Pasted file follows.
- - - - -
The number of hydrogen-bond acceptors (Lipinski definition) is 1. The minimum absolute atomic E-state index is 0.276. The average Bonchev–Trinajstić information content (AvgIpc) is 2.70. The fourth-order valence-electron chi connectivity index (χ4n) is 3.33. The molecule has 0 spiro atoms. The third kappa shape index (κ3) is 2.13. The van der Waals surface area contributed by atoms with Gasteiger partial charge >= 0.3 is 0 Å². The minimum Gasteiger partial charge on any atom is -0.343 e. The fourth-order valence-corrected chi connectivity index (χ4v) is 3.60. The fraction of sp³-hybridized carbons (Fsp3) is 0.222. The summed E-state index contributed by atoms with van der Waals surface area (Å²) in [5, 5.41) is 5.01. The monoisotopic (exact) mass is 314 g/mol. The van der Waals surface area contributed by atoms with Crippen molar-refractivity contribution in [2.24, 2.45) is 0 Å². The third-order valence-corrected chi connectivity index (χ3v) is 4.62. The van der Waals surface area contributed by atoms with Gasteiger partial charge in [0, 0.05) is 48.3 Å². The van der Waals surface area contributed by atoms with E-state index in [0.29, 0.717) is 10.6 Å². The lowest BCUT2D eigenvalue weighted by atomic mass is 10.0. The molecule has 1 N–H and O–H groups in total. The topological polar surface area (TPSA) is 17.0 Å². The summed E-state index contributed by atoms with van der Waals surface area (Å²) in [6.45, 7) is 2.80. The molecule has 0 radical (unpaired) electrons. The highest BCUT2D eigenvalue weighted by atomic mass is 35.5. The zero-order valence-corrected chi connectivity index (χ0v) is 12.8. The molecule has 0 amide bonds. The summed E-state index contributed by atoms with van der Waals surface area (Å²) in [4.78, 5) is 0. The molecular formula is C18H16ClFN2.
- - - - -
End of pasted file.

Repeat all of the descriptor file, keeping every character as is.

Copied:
The number of hydrogen-bond acceptors (Lipinski definition) is 1. The minimum absolute atomic E-state index is 0.276. The average Bonchev–Trinajstić information content (AvgIpc) is 2.70. The fourth-order valence-electron chi connectivity index (χ4n) is 3.33. The molecule has 0 spiro atoms. The third kappa shape index (κ3) is 2.13. The van der Waals surface area contributed by atoms with Gasteiger partial charge >= 0.3 is 0 Å². The minimum Gasteiger partial charge on any atom is -0.343 e. The fourth-order valence-corrected chi connectivity index (χ4v) is 3.60. The fraction of sp³-hybridized carbons (Fsp3) is 0.222. The summed E-state index contributed by atoms with van der Waals surface area (Å²) in [5, 5.41) is 5.01. The monoisotopic (exact) mass is 314 g/mol. The van der Waals surface area contributed by atoms with Crippen molar-refractivity contribution in [2.24, 2.45) is 0 Å². The third-order valence-corrected chi connectivity index (χ3v) is 4.62. The van der Waals surface area contributed by atoms with Gasteiger partial charge in [0, 0.05) is 48.3 Å². The van der Waals surface area contributed by atoms with E-state index in [0.29, 0.717) is 10.6 Å². The lowest BCUT2D eigenvalue weighted by atomic mass is 10.0. The molecule has 1 N–H and O–H groups in total. The topological polar surface area (TPSA) is 17.0 Å². The summed E-state index contributed by atoms with van der Waals surface area (Å²) in [6.45, 7) is 2.80. The molecule has 0 radical (unpaired) electrons. The highest BCUT2D eigenvalue weighted by atomic mass is 35.5. The zero-order valence-corrected chi connectivity index (χ0v) is 12.8. The molecule has 0 amide bonds. The summed E-state index contributed by atoms with van der Waals surface area (Å²) in [4.78, 5) is 0. The molecular formula is C18H16ClFN2.